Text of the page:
”In all my prayers for all of you, I always pray with joy because of your partnership in the gospel from the first day until now, being confident of this, that he who began a good work in you will carry it on to completion until the day of Christ.” Philippians 1:4-6
Most of my friends are crazy creative—they’re singers or graphic designers— or they’re crazy empathetic—doctors, teachers, nurses—but either way, they’ve made a career out of their passion, instead of having it as a side project. And I love that about my friends, love that they dream with their hearts, but obviously, I’m the opposite of that, and therefore the exception to the rule. So, when I meet someone who’s in business, it’s borderline embarrassing how excited I get to talk about the more technical aspects of our work, because my other friends just don’t deal with mundane (or, again, the friends in medicine who are a different strain of genius, and therefore way over my head). All this to say, I was chatting with a friend the other night, and the topic of responsibility/management came up—what, managerial styles don’t just surface in casual conversation?
In my defense, it was in the span of a conversation that covered a plethora of different topics, some of which were related to America. Some of which were also related to personality tests. And…the mafia. I digress.
We both were saying how easy it is for us to commandeer a situation. That whatever self-worth we have has been, for so long, tied to our ability to perform. We equate success with production of results, with efficiency, and that serves us well in a business setting, but every now and then we feel it seep into our church lives.
Like in meetings, classes/discussion, or even in small groups, the pressure we feel to ‘add value’. And, conversely, the temptation to take over when we feel our standards aren’t being met. Personally, I know my strengths—I’m a good administrator, moderator, and big-picture-seer—and I sometimes have a hard time when whoever is leading out isn’t those things. I have these skills, I want to say, let me put them to use for good.
The problem with that is that it becomes me helping God. My strengths are mine, instead of gifts; hubris clouds my vision. I get so wrapped up in what I can do, what I can change, how my capabilities can enhance whatever we’re doing. And the worst of it is that I can do all of that in good conscience.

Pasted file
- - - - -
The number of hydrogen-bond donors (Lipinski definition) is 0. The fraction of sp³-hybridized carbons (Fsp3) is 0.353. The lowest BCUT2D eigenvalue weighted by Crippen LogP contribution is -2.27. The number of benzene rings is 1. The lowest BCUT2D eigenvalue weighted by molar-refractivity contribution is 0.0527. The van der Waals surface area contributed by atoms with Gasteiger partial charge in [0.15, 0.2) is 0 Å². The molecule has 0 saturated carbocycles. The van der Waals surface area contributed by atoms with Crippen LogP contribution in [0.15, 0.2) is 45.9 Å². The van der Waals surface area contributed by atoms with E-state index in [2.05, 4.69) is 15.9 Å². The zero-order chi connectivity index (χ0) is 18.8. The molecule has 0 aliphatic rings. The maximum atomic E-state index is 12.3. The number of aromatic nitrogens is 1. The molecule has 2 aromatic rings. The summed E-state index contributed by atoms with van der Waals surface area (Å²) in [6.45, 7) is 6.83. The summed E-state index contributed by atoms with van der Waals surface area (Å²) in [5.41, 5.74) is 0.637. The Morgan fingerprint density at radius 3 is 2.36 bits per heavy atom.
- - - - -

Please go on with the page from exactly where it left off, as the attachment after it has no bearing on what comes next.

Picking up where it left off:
So I joined the a capella choir at my church and one of the songs we’re singing is called ‘Nothing I Hold On To’. The actual lyrics are pretty simple, but I’d been so focused on keeping my harmonies straight that I didn’t listen to them until we talked about it in a devotional.
I lean not on my own understanding; my life is in the hands of the Maker of heaven. I give it all to you, God, trusting that you’ll make something beautiful out of me. And I will climb this mountain with my hands wide open–there’s nothing I hold on to.
So hearing those words, like for the first time, was humbling and challenging, because I was singing them and absolutely not meaning them. We talk about surrendering our hearts and wills to God, but then so often we leave that talk in pews and go about our days and weeks without that mentality.
Am I giving everything to God— or just the things I can’t handle? Is there nothing I hold on to— or do I keep some pet projects, reluctant to relinquish them? Are my hands wide open— or do I clutch a couple of things tightly while asking for blessings? Do I trust that He can make something beautiful out of me— or do I wait to see the mess I make before asking Him to polish me?
Trust isn’t trust if it’s the last resort.
Will God be patient, wait for us and rescue us when we ask? Absolutely. But how much more faith do we demonstrate when we don’t trust out of necessity?
Philippians 1 is (aptly) called the Thanksgiving prayer; Paul reflects with gratitude on how the church at Philippi has been striving for the gospel alongside him. In verse 6, he says this phrase “that He who began a good work in you will carry it on to completion until the day of Christ Jesus“, and the key point here is, again, who’s active. it’s not that Christ magnifies our good works, or that we can put in some effort and He can bless it. It’s that all the good in us, it’s not us. It’s Him. He has begun the work, and He will finish it. He will complete it, in His time, by His hands, with His grace.
I’m not really a part of that equation.
Is that fear of relinquishing control still there? Ohhh yes. And when I stop to think about that, of course God can do a better job of my life than I can. But not if I keep my fists clenched tight around it. When I let go, trust, climb the mountain with open hands, then God can begin to make something beautiful out of me.